“As a result of perceived unprofitability and lack of sufficient market infrastructure, alternative agricultural inputs have not been introduced to the area.”

The Missouri River Valley primarily consists of consolidated farms growing genetically-modified (GM) soy and corn, in rotation. The agricultural inputs – seeds, fertilizer, pesticides, insecticides, and herbicides – are primarily provided by Bayer/Monsanto, whose national headquarters is in Creve Coeur. The Missouri Farm Bureau and supporting legislature have aligned their interests with Bayer, advocating for de-regulation of the farming industry. In this neoliberal/libertarian space, market and private investment is king.

As a result of perceived unprofitability and lack of sufficient market infrastructure, alternative agricultural inputs have not been introduced to the area. Local elevators operated by the likes of Cargill only accept corn, soy, limited winter wheat. As a result, agricultural innovation in alternative crop varieties has stagnated – or migrated to the AgTech industry.

“Research has proven that when oats are added to a three or four year crop rotation, corn and soy productivity is maintained or increased”

The Missouri Agriculture Extension’s only extensive publication on growing oats dates to the 1930s. At the time they had deemed oat cultivation an unprofitable pursuit because of the local climate. Missouri’s harsh winters, short spring, and dry summers do not permit high-yield oat cultivation. Instead, oats are harvested early in the season for hay product. This situation has worsened since the 1930s. As a result, oats are often grown in colder climates, like Canada. Research has shown that, when grown with a legume such as red clover, oats become productive cover crops, fixing nitrogen and increasing soil fertility. In three or four year crop rotations, corn and soy productivity has been maintained or increased when oats are included. Additionally, farmers have received supplemental income and economic resilience due to the diversified crop portfolio.

“Following WWII, oats were replaced with synthetic fertilizers, pesticides, and herbicides”

The Danforth Plant Science Center (DPSC) is at the heart of a new AgTech Innovation district, called 39 North in Creve Coeur, Missouri. They are part of the nascent regional coalition, BioSTL, advancing innovation in medical and plant science. Former DPSC board member, Dan Burkhardt, has advocated for distancing the DPSC from Monsanto and establishing a field research park in the region.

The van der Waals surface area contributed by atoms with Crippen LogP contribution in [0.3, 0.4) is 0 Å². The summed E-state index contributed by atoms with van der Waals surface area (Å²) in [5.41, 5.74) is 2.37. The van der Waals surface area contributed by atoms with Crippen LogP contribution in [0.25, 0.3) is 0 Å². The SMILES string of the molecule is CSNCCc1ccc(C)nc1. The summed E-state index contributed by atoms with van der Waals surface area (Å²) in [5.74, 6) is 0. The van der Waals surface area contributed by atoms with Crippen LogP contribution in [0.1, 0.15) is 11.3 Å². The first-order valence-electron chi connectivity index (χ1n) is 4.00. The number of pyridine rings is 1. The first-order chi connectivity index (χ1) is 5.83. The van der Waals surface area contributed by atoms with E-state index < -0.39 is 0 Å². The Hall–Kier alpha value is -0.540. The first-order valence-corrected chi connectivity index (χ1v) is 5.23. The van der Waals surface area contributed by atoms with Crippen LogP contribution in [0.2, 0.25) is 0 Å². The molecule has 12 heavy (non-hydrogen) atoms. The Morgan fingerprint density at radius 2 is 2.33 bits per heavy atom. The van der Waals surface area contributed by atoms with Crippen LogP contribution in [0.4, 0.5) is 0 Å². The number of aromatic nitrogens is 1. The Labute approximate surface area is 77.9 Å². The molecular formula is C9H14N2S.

Prior to WWII, oats had become a staple of American farms, being used to feed the horses that were pulling the plows. In addition to the benefit of feed, the oats were a key part of a sustainable management farming practices. After the development of industrial/chemical agricultural production methods following WWII, oats were replaced with synthetic fertilizers, pesticides, and herbicides, distributed by companies like Monsanto.

“Oatly is actively recruiting more Swedish farmers to take up the cause”

Currently, national consumption of dairy is declining. At the same time, alternatives to milk are rising in contemporary culture, and a “post-milk” social movement is nascently forming. Almond, coconut, and soy milk have been replaced recently by an oat milk beverage called Oatly, marketed by a Swedish-based company whose massive popularity has caused demand to outstrip supply. To help meet the increased US demand they are building a factory in Millville, New Jersey, a small de-industrialized and peri-urban community.

Utilizing a national grant, Oatly partnered with local farmers and a Swedish Agricultural Sciences Program. They  enlisted ten farmers to participate in a study on sustainable farming through introducing oats, among other crops, for human consumption. They effectively became a distributed research-park. The published results of the study are promising, and Oatly is actively recruiting more Swedish farmers to take up the cause, not only for their own bottom line, but also for a sustainable future.

“Quaker’s oats aren’t grown in America”

Quaker Oats is America’s largest cereal producer, most widely known for their Oatmeal. They have been a staple of American’s diet for generations, headquartered in Chicago with their primary mill in Cedar Rapids, Iowa. However, Quaker’s oats aren’t grown in America. Rather, they are sourced from Canadian farms. Midwest oats have not met the quality assurances of Quaker and therefore no market, and no incentive exists for current farmers to implement oats into their crop rotation. Despite this, Quaker has launched their own Oat Beverage trying to capitalize on the American consumer trend toward healthier products and diversify their offerings in this emerging market niche.

“We are into O.A.Ts:
Open Access Technologies”

Now, I/O is leveraging the agricultural research occurring at research centers, Washington University in St Louis, and the University of Missouri, coupling it with the land holdings of local farmers, and siting it in an area that has experienced prolonged market disenfranchisement and de-industrialization. We are capturing the contemporary imaginary, millennial movements, and agrarian roots, and marrying these to 21st century technology and means of production. We operate in a distributed and collectively realized system of land management, cultivation, and entrepreneurialism. We are into O.A.Ts: Open Access Technologies.

I/O’s oat production intends to meet the stringent quality standards (weight, water percentage, human consumption)  in place at Quaker Oats’ Cedar Rapids milling and processing plant. By meeting these standards I/O can show it is productive at scale, rather than inhabiting a purely regional niche market.